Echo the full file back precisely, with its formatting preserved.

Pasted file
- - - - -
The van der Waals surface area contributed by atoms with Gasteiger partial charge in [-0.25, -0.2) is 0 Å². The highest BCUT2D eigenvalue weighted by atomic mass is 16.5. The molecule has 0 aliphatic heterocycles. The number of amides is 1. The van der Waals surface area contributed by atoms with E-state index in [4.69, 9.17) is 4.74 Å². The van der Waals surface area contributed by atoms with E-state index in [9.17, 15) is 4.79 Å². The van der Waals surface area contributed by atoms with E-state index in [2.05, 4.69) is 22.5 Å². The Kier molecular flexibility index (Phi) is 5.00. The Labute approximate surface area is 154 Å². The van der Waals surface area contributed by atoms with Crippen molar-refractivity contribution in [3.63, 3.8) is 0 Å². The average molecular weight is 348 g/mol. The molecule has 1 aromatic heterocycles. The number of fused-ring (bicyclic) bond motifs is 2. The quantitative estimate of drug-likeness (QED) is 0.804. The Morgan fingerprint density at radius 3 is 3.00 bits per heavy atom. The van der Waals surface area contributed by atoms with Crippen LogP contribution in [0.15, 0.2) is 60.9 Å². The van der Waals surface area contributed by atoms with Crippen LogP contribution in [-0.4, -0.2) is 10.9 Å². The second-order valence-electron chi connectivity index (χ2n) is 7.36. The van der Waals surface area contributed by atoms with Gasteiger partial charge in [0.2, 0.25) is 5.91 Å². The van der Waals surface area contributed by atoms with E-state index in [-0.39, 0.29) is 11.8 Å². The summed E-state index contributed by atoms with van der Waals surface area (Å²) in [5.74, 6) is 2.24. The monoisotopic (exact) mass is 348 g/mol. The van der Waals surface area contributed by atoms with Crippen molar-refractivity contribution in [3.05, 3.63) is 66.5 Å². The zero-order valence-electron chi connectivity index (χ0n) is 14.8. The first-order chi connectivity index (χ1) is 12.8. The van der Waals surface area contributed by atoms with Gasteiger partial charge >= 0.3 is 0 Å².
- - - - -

The van der Waals surface area contributed by atoms with Gasteiger partial charge in [-0.25, -0.2) is 0 Å². The highest BCUT2D eigenvalue weighted by atomic mass is 16.5. The molecule has 0 aliphatic heterocycles. The number of amides is 1. The van der Waals surface area contributed by atoms with E-state index in [4.69, 9.17) is 4.74 Å². The van der Waals surface area contributed by atoms with E-state index in [9.17, 15) is 4.79 Å². The van der Waals surface area contributed by atoms with E-state index in [2.05, 4.69) is 22.5 Å². The Kier molecular flexibility index (Phi) is 5.00. The Labute approximate surface area is 154 Å². The van der Waals surface area contributed by atoms with Crippen molar-refractivity contribution in [3.63, 3.8) is 0 Å². The average molecular weight is 348 g/mol. The molecule has 1 aromatic heterocycles. The number of fused-ring (bicyclic) bond motifs is 2. The quantitative estimate of drug-likeness (QED) is 0.804. The Morgan fingerprint density at radius 3 is 3.00 bits per heavy atom. The van der Waals surface area contributed by atoms with Crippen LogP contribution in [0.15, 0.2) is 60.9 Å². The van der Waals surface area contributed by atoms with Crippen LogP contribution in [-0.4, -0.2) is 10.9 Å². The second-order valence-electron chi connectivity index (χ2n) is 7.36. The van der Waals surface area contributed by atoms with Gasteiger partial charge in [0.2, 0.25) is 5.91 Å². The van der Waals surface area contributed by atoms with E-state index in [-0.39, 0.29) is 11.8 Å². The summed E-state index contributed by atoms with van der Waals surface area (Å²) in [5.74, 6) is 2.24. The monoisotopic (exact) mass is 348 g/mol. The van der Waals surface area contributed by atoms with Crippen molar-refractivity contribution in [3.05, 3.63) is 66.5 Å². The zero-order valence-electron chi connectivity index (χ0n) is 14.8. The first-order chi connectivity index (χ1) is 12.8. The van der Waals surface area contributed by atoms with Gasteiger partial charge >= 0.3 is 0 Å².